The judge also found NAC and the Queensland environment department had treated landholders “very poorly".

In a report by public health physicians, from Doctors for the Environment Australia, concluded in 2012 that essential measurements of potentially dangerous air particles – such as PM 2.5, sulphur dioxide and nitrogen dioxide – had not even occurred, despite communities complaining of respiratory symptoms.

Peer-reviewed studies assessing community health around coal mines in the UK, Europe, USA and India show significant ill health in coalmine regions.

Coal versus community

Time and time again, we see that the coal industry cannot be relied on to consider the needs, let alone health, of the communities they move into.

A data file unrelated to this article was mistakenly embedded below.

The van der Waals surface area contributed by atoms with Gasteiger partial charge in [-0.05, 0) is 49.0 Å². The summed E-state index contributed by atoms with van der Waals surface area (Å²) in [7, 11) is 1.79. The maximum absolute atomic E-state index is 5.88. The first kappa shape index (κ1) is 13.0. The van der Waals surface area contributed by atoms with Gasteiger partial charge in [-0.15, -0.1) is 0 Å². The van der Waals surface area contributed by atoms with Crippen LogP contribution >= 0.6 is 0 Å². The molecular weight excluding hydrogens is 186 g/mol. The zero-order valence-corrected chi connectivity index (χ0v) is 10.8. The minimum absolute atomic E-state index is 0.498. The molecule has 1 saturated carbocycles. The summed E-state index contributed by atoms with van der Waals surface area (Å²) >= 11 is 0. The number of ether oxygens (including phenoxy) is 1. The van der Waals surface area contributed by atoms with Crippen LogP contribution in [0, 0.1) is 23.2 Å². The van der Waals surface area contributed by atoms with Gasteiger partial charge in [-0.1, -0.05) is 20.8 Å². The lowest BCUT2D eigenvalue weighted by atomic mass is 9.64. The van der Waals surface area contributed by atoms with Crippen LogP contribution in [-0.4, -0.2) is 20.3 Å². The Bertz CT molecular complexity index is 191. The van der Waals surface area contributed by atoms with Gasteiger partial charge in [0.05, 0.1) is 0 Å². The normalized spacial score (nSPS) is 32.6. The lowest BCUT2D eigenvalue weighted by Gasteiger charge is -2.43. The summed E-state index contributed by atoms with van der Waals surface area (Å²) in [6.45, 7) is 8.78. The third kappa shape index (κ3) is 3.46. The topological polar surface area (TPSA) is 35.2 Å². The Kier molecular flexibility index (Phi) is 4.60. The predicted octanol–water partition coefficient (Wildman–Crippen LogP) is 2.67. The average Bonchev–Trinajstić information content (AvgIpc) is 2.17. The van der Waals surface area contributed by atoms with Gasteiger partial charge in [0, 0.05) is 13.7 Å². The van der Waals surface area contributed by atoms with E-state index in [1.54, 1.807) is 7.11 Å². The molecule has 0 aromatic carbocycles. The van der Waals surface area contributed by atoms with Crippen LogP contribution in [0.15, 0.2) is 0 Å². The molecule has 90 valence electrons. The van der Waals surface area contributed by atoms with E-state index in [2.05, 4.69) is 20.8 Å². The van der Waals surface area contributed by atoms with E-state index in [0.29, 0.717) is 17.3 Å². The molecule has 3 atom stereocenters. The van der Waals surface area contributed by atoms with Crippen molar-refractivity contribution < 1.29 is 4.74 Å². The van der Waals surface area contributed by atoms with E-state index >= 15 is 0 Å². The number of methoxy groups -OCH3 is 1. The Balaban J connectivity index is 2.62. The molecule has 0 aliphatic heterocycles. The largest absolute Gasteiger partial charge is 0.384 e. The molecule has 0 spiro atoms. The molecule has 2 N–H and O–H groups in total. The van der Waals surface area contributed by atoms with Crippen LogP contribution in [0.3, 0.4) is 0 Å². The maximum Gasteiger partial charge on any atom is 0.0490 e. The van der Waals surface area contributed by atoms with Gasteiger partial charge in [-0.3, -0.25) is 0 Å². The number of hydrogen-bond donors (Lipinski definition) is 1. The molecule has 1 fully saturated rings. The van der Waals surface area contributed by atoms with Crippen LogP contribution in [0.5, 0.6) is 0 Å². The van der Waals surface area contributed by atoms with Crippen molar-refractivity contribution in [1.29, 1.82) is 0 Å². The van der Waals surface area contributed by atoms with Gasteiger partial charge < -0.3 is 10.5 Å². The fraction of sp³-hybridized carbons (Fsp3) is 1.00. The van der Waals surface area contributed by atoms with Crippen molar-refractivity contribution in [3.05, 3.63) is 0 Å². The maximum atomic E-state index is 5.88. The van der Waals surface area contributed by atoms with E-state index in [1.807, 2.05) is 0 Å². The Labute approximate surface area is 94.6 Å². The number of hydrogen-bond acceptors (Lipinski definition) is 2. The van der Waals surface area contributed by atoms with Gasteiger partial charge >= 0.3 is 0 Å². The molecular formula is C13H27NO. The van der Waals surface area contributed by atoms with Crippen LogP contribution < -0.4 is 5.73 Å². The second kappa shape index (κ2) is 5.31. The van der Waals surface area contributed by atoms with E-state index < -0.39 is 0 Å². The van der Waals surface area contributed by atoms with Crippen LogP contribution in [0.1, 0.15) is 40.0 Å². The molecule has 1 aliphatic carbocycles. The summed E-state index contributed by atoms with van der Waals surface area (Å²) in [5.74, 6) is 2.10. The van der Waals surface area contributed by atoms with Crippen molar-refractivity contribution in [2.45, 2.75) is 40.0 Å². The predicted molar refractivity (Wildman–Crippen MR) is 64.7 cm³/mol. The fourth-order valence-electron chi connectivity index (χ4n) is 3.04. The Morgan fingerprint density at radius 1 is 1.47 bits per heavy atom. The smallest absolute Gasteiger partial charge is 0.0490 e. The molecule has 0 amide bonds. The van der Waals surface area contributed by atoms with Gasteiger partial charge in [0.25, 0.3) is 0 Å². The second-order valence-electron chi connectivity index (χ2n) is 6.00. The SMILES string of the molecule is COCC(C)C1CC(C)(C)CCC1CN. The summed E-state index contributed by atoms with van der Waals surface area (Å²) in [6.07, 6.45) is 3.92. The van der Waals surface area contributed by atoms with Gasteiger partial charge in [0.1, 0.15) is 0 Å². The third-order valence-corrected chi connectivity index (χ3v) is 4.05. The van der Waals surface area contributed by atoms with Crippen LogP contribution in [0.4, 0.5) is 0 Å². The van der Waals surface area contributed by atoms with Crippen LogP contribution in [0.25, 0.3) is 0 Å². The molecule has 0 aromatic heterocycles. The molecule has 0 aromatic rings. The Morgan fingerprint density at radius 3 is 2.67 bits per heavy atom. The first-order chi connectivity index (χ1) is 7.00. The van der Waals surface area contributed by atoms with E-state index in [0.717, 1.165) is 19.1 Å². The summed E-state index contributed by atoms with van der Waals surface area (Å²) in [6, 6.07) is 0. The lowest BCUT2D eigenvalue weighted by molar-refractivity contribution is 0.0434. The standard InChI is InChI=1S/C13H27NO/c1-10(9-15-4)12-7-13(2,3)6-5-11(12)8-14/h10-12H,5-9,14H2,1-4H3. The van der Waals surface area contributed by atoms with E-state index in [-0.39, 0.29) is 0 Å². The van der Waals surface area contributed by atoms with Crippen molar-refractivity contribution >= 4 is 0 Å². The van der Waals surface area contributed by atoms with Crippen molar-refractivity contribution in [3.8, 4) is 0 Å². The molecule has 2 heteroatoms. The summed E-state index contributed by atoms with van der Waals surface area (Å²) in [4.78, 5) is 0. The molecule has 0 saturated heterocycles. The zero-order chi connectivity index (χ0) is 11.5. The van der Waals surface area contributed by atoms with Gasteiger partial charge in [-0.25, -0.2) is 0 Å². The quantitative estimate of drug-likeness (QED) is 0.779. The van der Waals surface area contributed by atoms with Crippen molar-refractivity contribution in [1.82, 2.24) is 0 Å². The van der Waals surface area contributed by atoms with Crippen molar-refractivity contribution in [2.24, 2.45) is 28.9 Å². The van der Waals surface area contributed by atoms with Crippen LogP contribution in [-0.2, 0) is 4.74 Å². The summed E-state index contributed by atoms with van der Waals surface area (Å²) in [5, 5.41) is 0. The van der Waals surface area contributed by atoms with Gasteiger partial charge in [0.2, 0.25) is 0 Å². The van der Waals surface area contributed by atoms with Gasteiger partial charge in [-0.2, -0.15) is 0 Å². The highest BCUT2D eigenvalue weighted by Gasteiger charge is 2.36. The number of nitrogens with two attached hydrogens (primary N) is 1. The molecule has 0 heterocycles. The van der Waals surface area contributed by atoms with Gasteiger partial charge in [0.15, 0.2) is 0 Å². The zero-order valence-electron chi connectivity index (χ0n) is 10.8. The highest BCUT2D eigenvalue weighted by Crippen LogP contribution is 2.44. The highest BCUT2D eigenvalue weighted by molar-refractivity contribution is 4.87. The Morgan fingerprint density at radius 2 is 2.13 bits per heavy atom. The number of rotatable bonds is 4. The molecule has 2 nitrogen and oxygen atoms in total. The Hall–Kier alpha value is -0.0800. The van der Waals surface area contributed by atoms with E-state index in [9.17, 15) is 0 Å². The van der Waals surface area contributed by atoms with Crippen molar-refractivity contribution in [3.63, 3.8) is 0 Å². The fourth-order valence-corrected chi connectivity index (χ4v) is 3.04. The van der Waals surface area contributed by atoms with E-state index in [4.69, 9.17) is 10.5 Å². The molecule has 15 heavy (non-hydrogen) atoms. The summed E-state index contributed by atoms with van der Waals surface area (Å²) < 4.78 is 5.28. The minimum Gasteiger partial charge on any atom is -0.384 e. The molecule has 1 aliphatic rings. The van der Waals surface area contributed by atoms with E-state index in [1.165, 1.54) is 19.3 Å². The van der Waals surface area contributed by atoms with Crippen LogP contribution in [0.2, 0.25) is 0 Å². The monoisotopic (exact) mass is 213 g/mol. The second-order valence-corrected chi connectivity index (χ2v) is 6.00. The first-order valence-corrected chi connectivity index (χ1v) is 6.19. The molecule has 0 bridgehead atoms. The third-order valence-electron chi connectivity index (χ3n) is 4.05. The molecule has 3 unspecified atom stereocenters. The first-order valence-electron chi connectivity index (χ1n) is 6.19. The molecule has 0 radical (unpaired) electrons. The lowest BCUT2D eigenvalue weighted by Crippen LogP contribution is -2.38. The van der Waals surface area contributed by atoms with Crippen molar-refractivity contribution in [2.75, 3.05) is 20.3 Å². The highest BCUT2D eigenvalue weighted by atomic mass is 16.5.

In the case of Acland, the Land Court found NAC and the Queensland environment department had treated landholders “very poorly” in the past, with the possibility that adverse health impacts may be occurring from current extensions.

NAC employed an active policy of purchasing as much land as possible and demolishing the bulk of the town’s buildings — what had been a viable town in 2004 rapidly became a ghost town.

Subsequently, NAC proceeded to poorly address or ignore community complaints related to the mine and its associated activities.

This ultimately resulted in the evidence presented to the Land Court that the existing mine caused extensive hardship, damaged community members’ physical and mental health and livelihoods, and eroded the once-thriving and cohesive rural community.

More recently, New Hope Coal spent $1.2 million promoting the New Acland mine before last year’s Queensland State Election, managing social media and petitions designed to appear as grassroots and community initiatives. Actions like this are but another example of youth’s voice being erased from the dialogue and replaced by industry propaganda.